One reason for extra precision is that the national timezones we're all familiar with aren't the end of the story.
If you have a look at the "See also" section under Wikipedia's article on UTC you'll see a selection of time standards that have second (and even fractional second) offsets from UTC.Of particular interest is TAI (International Atomic Time) on which UTC is based. The difference is 37 s at the moment, as UTC includes leap seconds and TAI doesn't. Thus to support the parent standard requires second-level precision.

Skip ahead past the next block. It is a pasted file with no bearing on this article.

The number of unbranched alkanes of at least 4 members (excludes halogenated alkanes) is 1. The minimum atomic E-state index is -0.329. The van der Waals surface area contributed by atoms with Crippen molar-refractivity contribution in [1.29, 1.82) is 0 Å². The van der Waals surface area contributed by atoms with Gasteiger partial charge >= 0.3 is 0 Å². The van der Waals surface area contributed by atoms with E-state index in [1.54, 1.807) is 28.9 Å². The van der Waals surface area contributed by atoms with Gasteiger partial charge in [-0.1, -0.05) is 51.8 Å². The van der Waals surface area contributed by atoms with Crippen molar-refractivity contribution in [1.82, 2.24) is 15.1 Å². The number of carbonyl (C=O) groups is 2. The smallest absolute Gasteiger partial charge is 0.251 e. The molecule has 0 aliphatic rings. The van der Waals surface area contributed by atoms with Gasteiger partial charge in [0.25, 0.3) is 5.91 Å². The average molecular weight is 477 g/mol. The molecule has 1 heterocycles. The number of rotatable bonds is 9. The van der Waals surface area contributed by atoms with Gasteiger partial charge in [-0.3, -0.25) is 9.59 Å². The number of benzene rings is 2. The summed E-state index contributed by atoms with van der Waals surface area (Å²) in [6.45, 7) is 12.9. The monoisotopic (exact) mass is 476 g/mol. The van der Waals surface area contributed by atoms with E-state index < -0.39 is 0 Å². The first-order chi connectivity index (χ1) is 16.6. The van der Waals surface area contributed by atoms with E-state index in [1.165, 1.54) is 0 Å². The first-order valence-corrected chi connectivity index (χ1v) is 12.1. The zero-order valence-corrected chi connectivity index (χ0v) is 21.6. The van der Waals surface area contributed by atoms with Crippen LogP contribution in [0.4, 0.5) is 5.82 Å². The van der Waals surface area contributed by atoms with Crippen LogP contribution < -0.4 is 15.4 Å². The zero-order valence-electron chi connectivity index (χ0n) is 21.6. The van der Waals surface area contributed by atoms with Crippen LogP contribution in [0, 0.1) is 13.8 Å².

GPS time is also offset from UTC by a number of seconds (the offset with respect to TAI is fixed at 19 s). GPS time and TAI (or its other derivatives) are important for navigation, telecoms/broadcast and space science.
Once you get into astronomy things get even more complicated. Terrestrial time (Wikipedia) has a fractional offset from more common scales: TT ≅ TAI + 32.184 s (to millisecond precision; TT is much more complicated than that).
Further reading as it hasn't been linked from this question yet: Falsehoods programmers believe about time (and timezones, dates, etc.) - includes some interesting background.